To clear the crossmember I did two things. The first was to remove this extra tab on the rear case housing:

It ended up looking like this:

Removing the tab helped the assembly to clear the crossmember, but it still didn't give me enough room to access the drain plug. My solution to this was to shorten the entire assembly 1/2" by removing the clocking ring. The clocking ring is a nice feature that is included in the kit, but unfortunately I could not afford the extra length that it caused. I experimented with various clocking positions and finally found one I was happy with. I settled on the final position because it was nicely tucked in above the t-bar without hitting the bottom of the floor.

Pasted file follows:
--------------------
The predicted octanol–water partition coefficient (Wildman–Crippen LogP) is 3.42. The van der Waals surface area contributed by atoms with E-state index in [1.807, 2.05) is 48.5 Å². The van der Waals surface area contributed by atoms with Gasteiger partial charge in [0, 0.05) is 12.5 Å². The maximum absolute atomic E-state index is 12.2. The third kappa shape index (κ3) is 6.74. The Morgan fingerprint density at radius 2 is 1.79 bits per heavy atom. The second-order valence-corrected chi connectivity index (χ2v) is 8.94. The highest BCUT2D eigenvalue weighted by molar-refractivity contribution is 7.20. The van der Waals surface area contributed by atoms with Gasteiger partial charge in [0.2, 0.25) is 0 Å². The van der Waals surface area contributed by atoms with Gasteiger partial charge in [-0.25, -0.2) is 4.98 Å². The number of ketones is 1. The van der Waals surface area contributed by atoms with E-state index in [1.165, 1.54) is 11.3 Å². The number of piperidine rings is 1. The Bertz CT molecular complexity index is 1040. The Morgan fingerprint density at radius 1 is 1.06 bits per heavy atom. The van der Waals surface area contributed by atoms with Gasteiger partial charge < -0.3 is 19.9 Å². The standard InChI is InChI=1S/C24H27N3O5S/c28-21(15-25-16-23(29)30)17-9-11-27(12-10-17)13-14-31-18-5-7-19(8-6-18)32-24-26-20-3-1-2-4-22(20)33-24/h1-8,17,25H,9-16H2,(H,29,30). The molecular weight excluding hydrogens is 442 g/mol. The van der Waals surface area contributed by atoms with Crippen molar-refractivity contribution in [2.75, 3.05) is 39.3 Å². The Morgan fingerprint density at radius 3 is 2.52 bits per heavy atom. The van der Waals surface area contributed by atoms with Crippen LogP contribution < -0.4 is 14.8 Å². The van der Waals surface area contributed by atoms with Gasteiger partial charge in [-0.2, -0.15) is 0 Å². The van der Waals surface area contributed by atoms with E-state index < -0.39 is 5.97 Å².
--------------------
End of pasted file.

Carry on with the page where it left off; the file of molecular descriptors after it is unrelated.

To eliminate the clocking ring, I marked it's location and used the ring as a template to drill through the rear plate of the doubler case. Once these holes were drilled, I countersunk them so that bolt heads would clear the internals of the doubler case. The result looked like this:

I bolted the assembly together only to find out that once the clocking ring was removed that the rear case would no longer clear the bolt head that holds the rear part of the doubler shifter rail from floating around. I solved this problem by countersinking that bolt head as well:

Once that was completed, I assembled them again for another test fit and was happy with the results.